Adapted from Paris Review: The Art of Theater No. 2
Interviewed by Olga Carlisle and Rose Styron
The director of a play is nailed to words. He can interpret them a little differently, but he has limits: you can only inflect a sentence in two or three different ways, but you can inflect an image on the screen in an infinite number of ways. You can make one character practically fall out of the frame; you can shoot it where you don’t even see his face. Two people can be talking, and the man talking cannot be seen, so the emphasis is on the reaction to the speech rather than on the speech itself.
I don’t think there is anything that approaches the theater. The sheer presence of a living person is always stronger than his image. But there’s no reason why TV shouldn’t be a terrific medium. The problem is that the audience watching TV shows is always separated. My feeling is that people in a group, en masse, watching something, react differently, and perhaps more profoundly, than they do when they’re alone in their living rooms. Yet it’s not a hurdle that couldn’t be jumped by the right kind of material. Simply, it’s hard to get good movies, it’s hard to get good novels, it’s hard to get good poetry—it’s impossible to get good television because in addition to the indigenous difficulties there’s the whole question of it being a medium that’s controlled by big business. It took TV seventeen years to do Death of a Salesman here. It’s been done on TV in every country in the world at least once, but it’s critical of the business world and the content is downbeat.
We had twenty-eight and a half minutes to tell a whole story in a radio play, and you had to concentrate on the words because you couldn’t see anything. You were playing in a dark closet, in fact. So the economy of words in a good radio play was everything. It drove you more and more to realize what the power of a good sentence was, and the right phrase could save you a page you would otherwise be wasting. I was always sorry radio didn’t last long enough for contemporary poetic movements to take advantage of it, because it’s a natural medium for poets. It’s pure voice, pure words. Words and silence; a marvelous medium.
I often write speeches in verse, and then break them down. Much of Death of a Salesman was originally written in verse, and The Crucible was all written in verse, but I broke it up. I was frightened that the actors would take an attitude toward the material that would destroy its vitality. I didn’t want anyone standing up there making speeches. You see, we have no tradition of verse, and as soon as an American actor sees something printed like verse, he immediately puts one foot in front of the other—or else he mutters.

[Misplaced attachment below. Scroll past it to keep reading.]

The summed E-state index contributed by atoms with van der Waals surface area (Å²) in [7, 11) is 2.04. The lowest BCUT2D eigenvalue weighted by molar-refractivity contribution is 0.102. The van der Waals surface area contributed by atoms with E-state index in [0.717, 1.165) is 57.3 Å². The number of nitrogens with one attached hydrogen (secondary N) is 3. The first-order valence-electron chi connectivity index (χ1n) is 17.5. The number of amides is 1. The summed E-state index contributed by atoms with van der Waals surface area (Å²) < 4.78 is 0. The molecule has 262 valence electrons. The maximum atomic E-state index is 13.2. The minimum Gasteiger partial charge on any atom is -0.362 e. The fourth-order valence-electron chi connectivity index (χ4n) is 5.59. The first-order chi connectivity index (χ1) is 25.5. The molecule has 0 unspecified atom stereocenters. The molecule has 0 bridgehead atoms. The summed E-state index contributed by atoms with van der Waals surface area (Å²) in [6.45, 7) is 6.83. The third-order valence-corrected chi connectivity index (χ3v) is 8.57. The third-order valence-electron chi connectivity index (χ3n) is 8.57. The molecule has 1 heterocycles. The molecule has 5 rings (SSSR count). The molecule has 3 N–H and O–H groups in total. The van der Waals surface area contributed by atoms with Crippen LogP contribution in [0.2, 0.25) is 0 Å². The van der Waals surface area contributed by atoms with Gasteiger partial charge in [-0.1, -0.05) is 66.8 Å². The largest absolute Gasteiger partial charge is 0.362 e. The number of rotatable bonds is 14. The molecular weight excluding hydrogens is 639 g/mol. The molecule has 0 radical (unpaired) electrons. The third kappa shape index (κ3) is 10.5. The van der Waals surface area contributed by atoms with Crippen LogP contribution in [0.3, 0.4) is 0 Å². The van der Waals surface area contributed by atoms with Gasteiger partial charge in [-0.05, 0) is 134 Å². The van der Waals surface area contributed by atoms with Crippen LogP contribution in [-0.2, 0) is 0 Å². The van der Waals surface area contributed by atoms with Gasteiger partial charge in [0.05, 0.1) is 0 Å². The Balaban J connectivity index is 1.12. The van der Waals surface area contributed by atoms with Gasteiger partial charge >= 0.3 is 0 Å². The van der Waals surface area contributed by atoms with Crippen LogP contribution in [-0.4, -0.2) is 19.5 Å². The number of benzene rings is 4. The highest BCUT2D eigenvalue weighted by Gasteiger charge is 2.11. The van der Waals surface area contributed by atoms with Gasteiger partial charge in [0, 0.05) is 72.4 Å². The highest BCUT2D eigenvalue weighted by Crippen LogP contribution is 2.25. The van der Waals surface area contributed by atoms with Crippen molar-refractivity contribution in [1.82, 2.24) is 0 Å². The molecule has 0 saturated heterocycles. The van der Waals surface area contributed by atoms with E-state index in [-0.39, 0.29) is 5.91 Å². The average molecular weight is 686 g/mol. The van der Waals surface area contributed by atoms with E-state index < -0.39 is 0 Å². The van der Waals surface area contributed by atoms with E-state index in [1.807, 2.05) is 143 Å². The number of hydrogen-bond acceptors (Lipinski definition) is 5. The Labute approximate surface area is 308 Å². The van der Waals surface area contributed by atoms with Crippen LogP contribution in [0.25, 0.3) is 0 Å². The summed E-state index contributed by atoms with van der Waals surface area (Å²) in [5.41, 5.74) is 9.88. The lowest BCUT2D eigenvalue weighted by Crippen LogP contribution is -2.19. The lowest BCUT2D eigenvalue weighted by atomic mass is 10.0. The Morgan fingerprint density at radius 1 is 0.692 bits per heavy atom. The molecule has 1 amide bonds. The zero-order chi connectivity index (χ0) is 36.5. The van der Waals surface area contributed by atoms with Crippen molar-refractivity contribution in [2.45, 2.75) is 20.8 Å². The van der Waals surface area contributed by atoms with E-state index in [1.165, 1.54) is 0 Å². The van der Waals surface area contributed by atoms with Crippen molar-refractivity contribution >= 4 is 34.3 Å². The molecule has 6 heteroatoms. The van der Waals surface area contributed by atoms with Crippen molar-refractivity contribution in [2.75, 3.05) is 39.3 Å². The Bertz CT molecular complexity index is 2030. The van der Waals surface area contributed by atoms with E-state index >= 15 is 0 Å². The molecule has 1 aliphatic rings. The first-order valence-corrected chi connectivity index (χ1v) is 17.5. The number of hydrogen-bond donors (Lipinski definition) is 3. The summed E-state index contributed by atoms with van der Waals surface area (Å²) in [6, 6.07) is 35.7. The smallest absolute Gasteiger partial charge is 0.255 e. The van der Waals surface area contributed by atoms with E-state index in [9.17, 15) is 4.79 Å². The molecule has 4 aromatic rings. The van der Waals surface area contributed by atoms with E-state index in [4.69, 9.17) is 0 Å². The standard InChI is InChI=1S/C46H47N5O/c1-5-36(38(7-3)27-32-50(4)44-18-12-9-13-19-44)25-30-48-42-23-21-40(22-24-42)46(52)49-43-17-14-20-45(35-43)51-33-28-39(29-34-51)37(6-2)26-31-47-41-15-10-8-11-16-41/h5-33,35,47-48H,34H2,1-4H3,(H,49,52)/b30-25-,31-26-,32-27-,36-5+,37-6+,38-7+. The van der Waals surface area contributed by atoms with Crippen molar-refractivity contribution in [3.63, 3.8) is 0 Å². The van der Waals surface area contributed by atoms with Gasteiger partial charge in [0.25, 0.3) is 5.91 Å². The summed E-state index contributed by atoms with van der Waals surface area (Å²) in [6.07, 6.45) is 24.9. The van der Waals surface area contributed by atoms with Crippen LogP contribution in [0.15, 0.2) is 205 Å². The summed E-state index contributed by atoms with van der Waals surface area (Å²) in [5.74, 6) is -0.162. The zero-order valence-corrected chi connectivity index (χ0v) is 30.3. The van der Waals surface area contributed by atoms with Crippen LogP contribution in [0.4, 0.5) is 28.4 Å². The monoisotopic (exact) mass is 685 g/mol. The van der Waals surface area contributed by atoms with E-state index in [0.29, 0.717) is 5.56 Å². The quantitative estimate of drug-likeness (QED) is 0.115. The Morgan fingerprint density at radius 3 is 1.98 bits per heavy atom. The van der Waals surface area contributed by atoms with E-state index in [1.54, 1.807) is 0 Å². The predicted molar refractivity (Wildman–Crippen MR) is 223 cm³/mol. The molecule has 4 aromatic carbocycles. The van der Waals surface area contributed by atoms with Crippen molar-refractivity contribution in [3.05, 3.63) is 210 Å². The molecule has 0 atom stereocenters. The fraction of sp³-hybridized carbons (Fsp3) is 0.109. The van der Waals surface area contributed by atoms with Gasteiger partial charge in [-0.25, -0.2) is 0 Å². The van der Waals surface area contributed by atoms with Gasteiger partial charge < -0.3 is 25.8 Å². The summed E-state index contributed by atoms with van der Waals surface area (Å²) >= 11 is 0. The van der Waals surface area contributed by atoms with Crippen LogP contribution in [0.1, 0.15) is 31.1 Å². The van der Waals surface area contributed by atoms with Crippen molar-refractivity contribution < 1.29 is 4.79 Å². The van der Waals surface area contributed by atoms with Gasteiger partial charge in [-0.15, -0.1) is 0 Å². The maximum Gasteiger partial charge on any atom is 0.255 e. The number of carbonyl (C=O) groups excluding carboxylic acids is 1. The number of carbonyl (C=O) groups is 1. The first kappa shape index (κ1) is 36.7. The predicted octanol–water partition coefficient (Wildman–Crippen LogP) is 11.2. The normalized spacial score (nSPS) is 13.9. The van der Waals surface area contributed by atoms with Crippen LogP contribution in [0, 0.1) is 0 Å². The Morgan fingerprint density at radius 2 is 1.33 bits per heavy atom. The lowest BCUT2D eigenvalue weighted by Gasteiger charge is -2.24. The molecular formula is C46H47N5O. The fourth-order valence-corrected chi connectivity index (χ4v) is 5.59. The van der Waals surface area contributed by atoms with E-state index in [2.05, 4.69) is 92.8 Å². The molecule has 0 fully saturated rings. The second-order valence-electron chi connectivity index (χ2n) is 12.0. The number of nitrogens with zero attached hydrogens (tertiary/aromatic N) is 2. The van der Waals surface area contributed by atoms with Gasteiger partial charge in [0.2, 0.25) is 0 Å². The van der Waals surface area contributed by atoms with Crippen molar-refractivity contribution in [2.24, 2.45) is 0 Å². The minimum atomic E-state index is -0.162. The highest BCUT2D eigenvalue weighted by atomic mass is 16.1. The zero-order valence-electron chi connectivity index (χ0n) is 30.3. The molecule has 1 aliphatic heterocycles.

You see, in The Crucible I was completely freed by the period I was writing about—over three centuries ago. It was a different diction, a different age. I had great joy writing that, more than with almost any other play I’ve written. I learned about how writers felt in the past when they were dealing almost constantly with historical material. A dramatist writing history could finish a play Monday and start another Wednesday, and go right on. Because the stories are all prepared for him. Inventing the story is what takes all the time. It takes a year to invent the story. The historical dramatist doesn’t have to invent anything, except his language, and his characterizations . . . . basically if you’ve got the story, you’re a year ahead.
There’s no country I’ve been to where people, when you come into a room and sit down with them, so often ask you, “What do you do?” And, being American, many’s the time I’ve almost asked that question, then realized it’s good for my soul not to know. For a while! Just to let the evening wear on and see what I think of this person without knowing what he does and how successful he is, or what a failure. We’re ranking everybody every minute of the day.
This is one in a series that will post on Wednesdays. If you’d like to read more of what people such as Arthur Miller, Sam Shepard, Joyce Carol Oates and other famous — and not so famous — playwrights have to say about the art and craft of writing for the stage, type “On Playwriting” into the small sidebar window and tap the “Search” button. (Arthur Miller On Playwriting part V will post next Wednesday.)